(b. 1449, Firenze, d. 1494, Firenze)
Expulsion of Joachim from the Temple1486-90
Fresco, width 450 cm
Cappella Tornabuoni, Santa Maria Novella, Florence
The narration of the story of Mary on the left wall of the chapel starts at the bottom at the entrance to the chapel with the Expulsion of Joachim from the Temple.
In the centre of the loggia with broad round arches and built on a cross-shaped ground plan, a high priest is receiving sacrificial lambs at the altar where a fire is burning. As the old Joachim does not yet have any descendants, he is not allowed to take part in the sacrificial rite, and is sent away. Symmetrical groups of Florentine citizens frame this biblical scene, and in the group on the right, the artist has depicted himself and some members of his family.
This episode follows the traditional lines of composition. Of significance here is the architecture, which the artist obviously felt was more important than the events. In the upper half of the painting it takes up more space than the figures, who occupy only the bottom part of the picture. The most important figures - and not only the biblical ones - are standing at the front edge of the picture. All the other scenes follow this basic principle.
In the background, Ghirlandaio's depiction of the widely spaced loggia and its medallions is a direct quotation of the Spedale degli Innocenti, the foundling hospital in Florence designed by Brunelleschi. Interestingly enough, there is a repetition of this façade, constructed shortly after Ghirlandaio's frescoes were painted, that can be seen when leaving the church of Santa Maria Novella at the other end of the piazza by the Spedale di San Paolo (built 1489 -1498).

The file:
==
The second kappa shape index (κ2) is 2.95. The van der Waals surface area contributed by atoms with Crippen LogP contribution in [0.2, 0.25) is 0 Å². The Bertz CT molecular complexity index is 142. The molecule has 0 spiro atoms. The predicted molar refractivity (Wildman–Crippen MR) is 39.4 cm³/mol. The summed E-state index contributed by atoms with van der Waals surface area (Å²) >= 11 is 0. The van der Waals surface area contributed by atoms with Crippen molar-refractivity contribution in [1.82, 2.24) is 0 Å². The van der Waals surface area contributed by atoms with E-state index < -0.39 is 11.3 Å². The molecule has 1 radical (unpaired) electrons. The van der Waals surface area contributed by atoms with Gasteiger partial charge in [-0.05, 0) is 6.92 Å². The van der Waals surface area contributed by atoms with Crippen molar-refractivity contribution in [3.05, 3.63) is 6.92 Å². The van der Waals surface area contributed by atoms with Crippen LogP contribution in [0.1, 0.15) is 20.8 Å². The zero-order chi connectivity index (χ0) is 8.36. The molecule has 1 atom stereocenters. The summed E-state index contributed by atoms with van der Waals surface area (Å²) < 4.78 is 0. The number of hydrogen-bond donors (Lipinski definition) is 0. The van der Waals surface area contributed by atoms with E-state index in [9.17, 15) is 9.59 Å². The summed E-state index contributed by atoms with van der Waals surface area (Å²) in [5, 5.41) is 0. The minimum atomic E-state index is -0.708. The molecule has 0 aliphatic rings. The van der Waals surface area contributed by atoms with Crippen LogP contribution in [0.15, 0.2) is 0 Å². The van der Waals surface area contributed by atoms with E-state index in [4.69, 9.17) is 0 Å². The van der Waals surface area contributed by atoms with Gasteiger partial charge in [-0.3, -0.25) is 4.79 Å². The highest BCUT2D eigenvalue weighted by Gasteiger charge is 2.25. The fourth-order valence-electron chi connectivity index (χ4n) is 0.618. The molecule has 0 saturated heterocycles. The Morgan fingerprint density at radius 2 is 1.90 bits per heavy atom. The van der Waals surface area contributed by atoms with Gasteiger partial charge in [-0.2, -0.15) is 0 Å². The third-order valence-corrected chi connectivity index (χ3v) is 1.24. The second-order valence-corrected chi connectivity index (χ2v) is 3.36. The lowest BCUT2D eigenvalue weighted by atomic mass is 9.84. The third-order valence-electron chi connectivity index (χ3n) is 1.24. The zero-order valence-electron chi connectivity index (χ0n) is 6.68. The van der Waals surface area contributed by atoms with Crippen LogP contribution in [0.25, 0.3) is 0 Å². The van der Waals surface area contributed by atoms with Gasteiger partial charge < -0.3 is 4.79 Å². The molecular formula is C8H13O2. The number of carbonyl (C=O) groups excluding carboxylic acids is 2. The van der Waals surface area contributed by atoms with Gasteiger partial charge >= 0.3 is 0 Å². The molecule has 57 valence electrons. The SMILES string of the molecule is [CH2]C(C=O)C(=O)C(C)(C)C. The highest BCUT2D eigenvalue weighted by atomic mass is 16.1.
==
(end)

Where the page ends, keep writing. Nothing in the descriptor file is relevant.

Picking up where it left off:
Above the portraits are two palaces whose lines run parallel with those of the temple. Comparable buildings, with rusticated lower stories and open upper stories, largely characterize the appearance of Florence to this day. This was one way in which Ghirlandaio repeatedly brought the city into his paintings.
Contemporaries of the artist and clients are present as spectators and witnesses of the expulsion of Joachim, and because of their fashionable clothing and shoes and their vain hairstyles they differ conspicuously from the biblical participants. It is thought that the noblemen on the left include the client's son, Lorenzo Tornabuoni, and his friend Piero, the son of Lorenzo de' Medici. In the group at the right Ghirlandaio depicts famous contemporary artists (including himself) who can be identified from the description of Vasari as Alesso Baldovinetti, Bastiano Mainardi, Davide and Domenico Ghirlandaio.